Diagnosing cholangiocarcinoma (CCA) in primary sclerosing cholangitis (PSC): The role of brush cytology (BC) and serum tumor markers.

E. S. Siqueira, R. E. Schoen, V. Balan, W. B. Silverman, M. Rabinovitz, J. A. Martin, K. Abu-ElMagd, J. Madariaga, J. Rakela, A. Slivka

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Abstract

Background: PSC is a progressive cholestatic liver disease, without effective medical treatment, which is highly associated with CCA. In end stage disease, survival can be prolonged with liver transplantation. Diagnosing CCA in PSC is difficult and has implications in the timing and outcome of transplantation. We report the largest series of BC and serum tumor markers for the diagnosis of CCA in PSC. Patients and Methods: We identified 333 PSC patients in whom a definitive diagnosis of CCA (explant, autopsy, biopsy, long term follow-up) could be obtained or excluded. 318 BC specimens were obtained at ERCP (263) or PTC (55) in 151 patients, and serum CEA and CA19-9 were available in 114 and 45 patients respectively. 42 patients had both serum markers and BC. Cytology was considered positive only when the pathologist reported the presence of cancer. We defined abnormal values for CEA as > 10 ng/ml and CA19-9 as > 200 U/ml. Results: The incidence of CCA was 13.2% (44/333). CCA was diagnosed at a mean of 3.2 years following the diagnosis of PSC. CCA was not increased in PSC associated with IBD versus idiopathic PSC. Sensitivity (SENS), specificity (SPEC), positive predictive value (PPV), negative predictive value (NPV) and diagnostic accuracy (ACC) of each test and all combinations of tests were calculated. The most accurate combination was BC or CA19-9. SENS (%) SPEC (%) PPV (%) NPV (%) ACC (%) BC (n=151) 46 100 100 89 90 CA19-9 (n = 45) 77 97 87 94 93 CEA(n=114) 50 95 73 88 87 BC or CA19-9 (n = 42) 86 97 86 97 95 Only 4/7 patients with cytology highly suspicious for malignancy or severe dysplasia had CCA, and inclusion of these interpretations as positive for CCA did not improve diagnostic accuracy. Of the 13 CCA diagnosed by BC, 9 were detected at the 1st brush, 2 at the 2nd and 2 at the 3rd Conclusion: The combination of BC or CA19-9 can detect CCA with reasonable accuracy. These data are useful in developing strategies to monitor patients with PSC for the development of CCA.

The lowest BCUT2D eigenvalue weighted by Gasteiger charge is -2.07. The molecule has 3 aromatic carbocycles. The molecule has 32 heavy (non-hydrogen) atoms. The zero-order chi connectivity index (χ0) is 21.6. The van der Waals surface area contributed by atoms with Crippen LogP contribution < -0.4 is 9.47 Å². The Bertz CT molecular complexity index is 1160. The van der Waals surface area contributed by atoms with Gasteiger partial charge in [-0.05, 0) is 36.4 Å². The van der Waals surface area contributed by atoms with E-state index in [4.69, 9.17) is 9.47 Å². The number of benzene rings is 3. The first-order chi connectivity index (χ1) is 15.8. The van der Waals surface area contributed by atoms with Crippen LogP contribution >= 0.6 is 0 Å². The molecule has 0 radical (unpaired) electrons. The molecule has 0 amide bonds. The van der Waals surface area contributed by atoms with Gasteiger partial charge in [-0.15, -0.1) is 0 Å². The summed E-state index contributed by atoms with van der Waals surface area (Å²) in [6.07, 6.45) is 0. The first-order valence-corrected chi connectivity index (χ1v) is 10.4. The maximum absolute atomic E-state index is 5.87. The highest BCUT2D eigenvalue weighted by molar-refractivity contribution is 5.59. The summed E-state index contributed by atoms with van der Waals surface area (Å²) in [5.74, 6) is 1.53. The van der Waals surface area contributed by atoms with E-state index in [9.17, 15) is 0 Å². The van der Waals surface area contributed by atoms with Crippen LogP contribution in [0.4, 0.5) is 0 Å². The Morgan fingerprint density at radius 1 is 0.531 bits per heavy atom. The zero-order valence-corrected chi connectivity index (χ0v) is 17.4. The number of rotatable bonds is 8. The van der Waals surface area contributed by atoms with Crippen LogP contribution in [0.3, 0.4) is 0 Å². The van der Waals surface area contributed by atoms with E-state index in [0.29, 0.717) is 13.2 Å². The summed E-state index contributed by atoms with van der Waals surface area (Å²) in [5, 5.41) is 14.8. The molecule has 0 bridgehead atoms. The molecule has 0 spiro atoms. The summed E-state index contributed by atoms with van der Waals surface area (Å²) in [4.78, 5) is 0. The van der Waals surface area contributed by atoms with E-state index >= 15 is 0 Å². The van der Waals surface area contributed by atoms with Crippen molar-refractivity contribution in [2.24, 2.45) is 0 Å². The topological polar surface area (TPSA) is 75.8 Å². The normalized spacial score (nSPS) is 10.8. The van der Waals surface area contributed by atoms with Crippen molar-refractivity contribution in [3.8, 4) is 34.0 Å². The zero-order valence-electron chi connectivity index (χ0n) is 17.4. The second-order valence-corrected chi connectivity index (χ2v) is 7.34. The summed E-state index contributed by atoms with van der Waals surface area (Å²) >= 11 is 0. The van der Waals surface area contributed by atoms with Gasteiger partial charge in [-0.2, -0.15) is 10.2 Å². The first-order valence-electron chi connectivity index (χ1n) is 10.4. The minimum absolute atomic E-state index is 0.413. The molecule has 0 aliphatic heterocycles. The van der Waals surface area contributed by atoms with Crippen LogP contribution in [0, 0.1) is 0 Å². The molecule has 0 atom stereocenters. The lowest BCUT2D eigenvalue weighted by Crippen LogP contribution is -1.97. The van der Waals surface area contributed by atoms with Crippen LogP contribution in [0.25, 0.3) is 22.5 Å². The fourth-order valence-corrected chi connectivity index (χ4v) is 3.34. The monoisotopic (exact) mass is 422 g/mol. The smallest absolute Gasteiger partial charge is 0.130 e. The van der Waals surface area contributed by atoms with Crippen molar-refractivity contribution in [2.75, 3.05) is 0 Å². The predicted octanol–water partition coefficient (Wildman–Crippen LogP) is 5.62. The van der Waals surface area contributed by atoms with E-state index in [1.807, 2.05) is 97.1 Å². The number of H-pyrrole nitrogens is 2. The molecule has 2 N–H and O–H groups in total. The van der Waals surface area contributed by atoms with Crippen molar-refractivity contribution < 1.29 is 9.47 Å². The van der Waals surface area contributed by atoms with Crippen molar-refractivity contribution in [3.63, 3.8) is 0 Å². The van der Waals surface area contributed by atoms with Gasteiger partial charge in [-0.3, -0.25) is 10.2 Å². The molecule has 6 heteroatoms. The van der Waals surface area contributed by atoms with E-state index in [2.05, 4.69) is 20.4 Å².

Original languageEnglish (US)
Pages (from-to)AB130
JournalGastrointestinal endoscopy
Volume47
Issue number4
StatePublished - Dec 1 1998

ASJC Scopus subject areas

  • Radiology Nuclear Medicine and imaging
  • Gastroenterology

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    Siqueira, E. S., Schoen, R. E., Balan, V., Silverman, W. B., Rabinovitz, M., Martin, J. A., Abu-ElMagd, K., Madariaga, J., Rakela, J., & Slivka, A. (1998). Diagnosing cholangiocarcinoma (CCA) in primary sclerosing cholangitis (PSC): The role of brush cytology (BC) and serum tumor markers. Gastrointestinal endoscopy, 47(4), AB130.